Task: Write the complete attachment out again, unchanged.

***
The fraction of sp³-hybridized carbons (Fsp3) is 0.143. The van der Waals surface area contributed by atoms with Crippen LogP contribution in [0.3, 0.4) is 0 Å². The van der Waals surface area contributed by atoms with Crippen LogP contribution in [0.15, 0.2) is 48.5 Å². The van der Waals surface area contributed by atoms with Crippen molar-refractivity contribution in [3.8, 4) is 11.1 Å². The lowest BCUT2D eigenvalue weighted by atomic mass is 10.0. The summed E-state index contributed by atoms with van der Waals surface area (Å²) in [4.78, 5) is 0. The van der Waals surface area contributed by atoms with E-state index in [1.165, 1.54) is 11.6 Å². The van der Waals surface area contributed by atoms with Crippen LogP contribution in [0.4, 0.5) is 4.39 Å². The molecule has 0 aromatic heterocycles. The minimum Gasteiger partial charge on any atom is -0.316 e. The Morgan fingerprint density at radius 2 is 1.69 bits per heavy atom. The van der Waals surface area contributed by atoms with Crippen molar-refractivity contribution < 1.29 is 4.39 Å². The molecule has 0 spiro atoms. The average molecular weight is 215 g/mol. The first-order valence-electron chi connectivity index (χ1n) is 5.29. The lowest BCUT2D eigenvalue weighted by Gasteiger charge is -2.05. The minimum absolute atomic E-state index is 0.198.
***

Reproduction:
The fraction of sp³-hybridized carbons (Fsp3) is 0.143. The van der Waals surface area contributed by atoms with Crippen LogP contribution in [0.3, 0.4) is 0 Å². The van der Waals surface area contributed by atoms with Crippen LogP contribution in [0.15, 0.2) is 48.5 Å². The van der Waals surface area contributed by atoms with Crippen molar-refractivity contribution in [3.8, 4) is 11.1 Å². The lowest BCUT2D eigenvalue weighted by atomic mass is 10.0. The summed E-state index contributed by atoms with van der Waals surface area (Å²) in [4.78, 5) is 0. The van der Waals surface area contributed by atoms with E-state index in [1.165, 1.54) is 11.6 Å². The van der Waals surface area contributed by atoms with Crippen LogP contribution in [0.4, 0.5) is 4.39 Å². The molecule has 0 aromatic heterocycles. The minimum Gasteiger partial charge on any atom is -0.316 e. The Morgan fingerprint density at radius 2 is 1.69 bits per heavy atom. The van der Waals surface area contributed by atoms with Crippen molar-refractivity contribution < 1.29 is 4.39 Å². The molecule has 0 spiro atoms. The average molecular weight is 215 g/mol. The first-order valence-electron chi connectivity index (χ1n) is 5.29. The lowest BCUT2D eigenvalue weighted by Gasteiger charge is -2.05. The minimum absolute atomic E-state index is 0.198.